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As some of you know, I am so mentally ill that I find suicide jokes funny and I can casually discuss types of self-harm.
I truly do not mind talking about these things because they are big parts of my experience as a human that sharing them comes with the package. With all the awesomeness that I possess, there is also misery and dark humour that borders on being problematic.
But what I have not talked at length about is how using workbooks helps me stay on the right path.
Besides having a regular meditation practice, I also dedicate a significant time to using various workbooks, such as the one I wrote about last year – here it is.
Since then I invested in many others that I will review in the next few weeks, but I am starting with The Dialectical Behaviour Therapy Skills Workbook: Practical DBT Exercises for Learning Mindfulness, Interpersonal Effectiveness, Emotion Regulation & Distress Tolerance.
My illness does not have a cure and there is no pill to make it better. I will never heal it, but I can manage it – basically, I was born with a brain that is a bit different from average.
The only thing proven to help is DBT.
So when I started treatment and decided to do whatever I can to manage my symptoms, I almost ran to the library in need of books that could help. When I realized there are workbooks, I invested money in about three of them.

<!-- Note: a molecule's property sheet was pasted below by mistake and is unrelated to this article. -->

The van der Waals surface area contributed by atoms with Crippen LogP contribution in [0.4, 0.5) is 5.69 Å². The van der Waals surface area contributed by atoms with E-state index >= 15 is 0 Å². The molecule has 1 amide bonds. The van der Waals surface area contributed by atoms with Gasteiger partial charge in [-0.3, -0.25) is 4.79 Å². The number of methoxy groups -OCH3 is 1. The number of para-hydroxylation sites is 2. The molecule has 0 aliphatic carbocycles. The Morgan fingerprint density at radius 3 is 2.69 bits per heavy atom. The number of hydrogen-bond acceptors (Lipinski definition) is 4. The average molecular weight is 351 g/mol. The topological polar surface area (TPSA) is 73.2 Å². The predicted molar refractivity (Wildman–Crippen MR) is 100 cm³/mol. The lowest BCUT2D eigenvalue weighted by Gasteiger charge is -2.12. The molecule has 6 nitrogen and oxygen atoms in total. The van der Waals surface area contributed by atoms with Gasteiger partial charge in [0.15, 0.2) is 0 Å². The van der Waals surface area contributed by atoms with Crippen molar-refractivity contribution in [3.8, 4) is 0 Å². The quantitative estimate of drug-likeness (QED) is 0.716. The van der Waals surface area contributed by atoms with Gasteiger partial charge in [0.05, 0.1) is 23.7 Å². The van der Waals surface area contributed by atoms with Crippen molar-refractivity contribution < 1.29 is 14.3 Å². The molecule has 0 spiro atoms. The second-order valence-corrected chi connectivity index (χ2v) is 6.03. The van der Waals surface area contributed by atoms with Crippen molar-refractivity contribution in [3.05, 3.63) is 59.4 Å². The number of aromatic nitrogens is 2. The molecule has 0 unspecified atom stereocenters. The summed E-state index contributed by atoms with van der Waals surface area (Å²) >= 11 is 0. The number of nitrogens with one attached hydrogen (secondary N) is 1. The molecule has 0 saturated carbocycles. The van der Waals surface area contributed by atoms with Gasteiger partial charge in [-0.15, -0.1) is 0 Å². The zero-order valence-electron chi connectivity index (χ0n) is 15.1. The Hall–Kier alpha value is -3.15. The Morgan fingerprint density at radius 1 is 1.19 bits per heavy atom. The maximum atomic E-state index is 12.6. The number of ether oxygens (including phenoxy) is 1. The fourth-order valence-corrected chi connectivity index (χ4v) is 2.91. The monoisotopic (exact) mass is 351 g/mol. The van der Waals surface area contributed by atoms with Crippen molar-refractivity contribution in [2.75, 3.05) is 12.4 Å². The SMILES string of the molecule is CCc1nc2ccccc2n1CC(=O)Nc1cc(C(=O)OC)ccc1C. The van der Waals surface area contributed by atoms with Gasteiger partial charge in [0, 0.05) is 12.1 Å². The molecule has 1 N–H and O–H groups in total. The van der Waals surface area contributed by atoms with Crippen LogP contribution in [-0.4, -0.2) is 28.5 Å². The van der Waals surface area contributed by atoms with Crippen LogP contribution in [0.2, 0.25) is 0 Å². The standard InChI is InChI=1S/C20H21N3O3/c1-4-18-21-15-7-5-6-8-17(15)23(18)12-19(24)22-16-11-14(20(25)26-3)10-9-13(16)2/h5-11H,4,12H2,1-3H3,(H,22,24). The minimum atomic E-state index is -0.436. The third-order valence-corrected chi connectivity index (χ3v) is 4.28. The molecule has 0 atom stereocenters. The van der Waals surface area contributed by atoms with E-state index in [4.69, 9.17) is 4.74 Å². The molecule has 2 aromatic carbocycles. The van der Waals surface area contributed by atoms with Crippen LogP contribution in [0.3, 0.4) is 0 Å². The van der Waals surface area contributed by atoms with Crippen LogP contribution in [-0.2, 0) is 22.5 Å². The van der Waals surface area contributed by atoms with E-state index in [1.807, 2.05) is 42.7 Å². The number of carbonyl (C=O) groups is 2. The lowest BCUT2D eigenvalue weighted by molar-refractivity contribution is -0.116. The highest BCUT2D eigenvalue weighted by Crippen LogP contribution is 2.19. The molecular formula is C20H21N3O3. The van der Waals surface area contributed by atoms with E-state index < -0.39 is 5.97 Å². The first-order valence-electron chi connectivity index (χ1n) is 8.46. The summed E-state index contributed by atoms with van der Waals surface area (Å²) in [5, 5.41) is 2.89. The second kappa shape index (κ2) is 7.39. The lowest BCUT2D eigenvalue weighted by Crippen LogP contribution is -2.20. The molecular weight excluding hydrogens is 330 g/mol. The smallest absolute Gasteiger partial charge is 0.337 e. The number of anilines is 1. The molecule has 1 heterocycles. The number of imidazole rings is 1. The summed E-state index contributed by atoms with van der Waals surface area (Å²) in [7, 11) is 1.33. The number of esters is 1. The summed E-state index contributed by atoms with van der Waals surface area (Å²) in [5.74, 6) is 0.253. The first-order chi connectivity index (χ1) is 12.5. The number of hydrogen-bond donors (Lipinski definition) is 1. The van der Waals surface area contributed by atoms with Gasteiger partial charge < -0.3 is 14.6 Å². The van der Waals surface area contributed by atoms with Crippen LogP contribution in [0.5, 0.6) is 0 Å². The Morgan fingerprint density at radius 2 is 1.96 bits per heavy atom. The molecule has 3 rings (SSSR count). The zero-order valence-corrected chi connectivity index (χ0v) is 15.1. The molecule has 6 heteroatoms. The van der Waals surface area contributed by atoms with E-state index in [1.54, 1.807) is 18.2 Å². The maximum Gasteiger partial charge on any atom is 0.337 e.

What I love about this particular one is that it truly offers so much space for your thoughts to be written down. When you are learning the skills, you must take the time to investigate your brain.
One of the most important things we can do when working on our mental health is being honest about where we are.
It hurts like hell to admit our circumstances and write them down but it is how we move forward.
Truthfully writing about your destructive thoughts and actions, things that trigger you, and how you react when they do… this is the first step in recovery. This is exactly what you need to do to manage your emotions and thrive despite being mentally ill.
Some of the exercises are truly difficult and you will need to return to them more than once. Sometimes you will cry, get angry and really resent what you’re doing.
But you know what? You are doing this because you are brave and courageous. You are opening your heart and exposing your wounds because you know there is light at the end of the tunnel.
No matter your age or diagnosis, you deserve to feel good. Wherever you are, you deserve peace.
Using DBT skills as a tool to help you manage emotions will help you create better relationships, maintain a healthy self-image, and get better at working with other practises, such as meditation.
Matter of fact, mindfulness is a big part of DBT and when you combine the two together, magical things happen.
You deserve to feel good and this workbook can help your heart be happier.